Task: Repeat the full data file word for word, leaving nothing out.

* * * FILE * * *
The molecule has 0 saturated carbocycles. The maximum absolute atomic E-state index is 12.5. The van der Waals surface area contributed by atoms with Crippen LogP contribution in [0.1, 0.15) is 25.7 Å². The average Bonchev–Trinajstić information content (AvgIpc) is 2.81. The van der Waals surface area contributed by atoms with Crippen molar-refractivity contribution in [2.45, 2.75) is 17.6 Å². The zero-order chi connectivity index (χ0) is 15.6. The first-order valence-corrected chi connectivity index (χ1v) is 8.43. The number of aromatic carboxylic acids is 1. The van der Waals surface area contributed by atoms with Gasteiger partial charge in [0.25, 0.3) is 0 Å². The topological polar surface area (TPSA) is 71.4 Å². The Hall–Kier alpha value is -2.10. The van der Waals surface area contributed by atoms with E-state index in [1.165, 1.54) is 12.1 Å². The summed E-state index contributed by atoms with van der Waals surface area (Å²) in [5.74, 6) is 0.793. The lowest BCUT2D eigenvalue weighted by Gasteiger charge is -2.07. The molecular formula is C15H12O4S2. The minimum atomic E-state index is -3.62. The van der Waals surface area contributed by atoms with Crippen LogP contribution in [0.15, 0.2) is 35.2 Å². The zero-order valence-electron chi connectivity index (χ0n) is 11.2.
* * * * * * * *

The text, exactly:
The molecule has 0 saturated carbocycles. The maximum absolute atomic E-state index is 12.5. The van der Waals surface area contributed by atoms with Crippen LogP contribution in [0.1, 0.15) is 25.7 Å². The average Bonchev–Trinajstić information content (AvgIpc) is 2.81. The van der Waals surface area contributed by atoms with Crippen molar-refractivity contribution in [2.45, 2.75) is 17.6 Å². The zero-order chi connectivity index (χ0) is 15.6. The first-order valence-corrected chi connectivity index (χ1v) is 8.43. The number of aromatic carboxylic acids is 1. The van der Waals surface area contributed by atoms with Gasteiger partial charge in [0.25, 0.3) is 0 Å². The topological polar surface area (TPSA) is 71.4 Å². The Hall–Kier alpha value is -2.10. The van der Waals surface area contributed by atoms with E-state index in [1.165, 1.54) is 12.1 Å². The summed E-state index contributed by atoms with van der Waals surface area (Å²) in [5.74, 6) is 0.793. The lowest BCUT2D eigenvalue weighted by Gasteiger charge is -2.07. The molecular formula is C15H12O4S2. The minimum atomic E-state index is -3.62. The van der Waals surface area contributed by atoms with Crippen LogP contribution in [0.15, 0.2) is 35.2 Å². The zero-order valence-electron chi connectivity index (χ0n) is 11.2.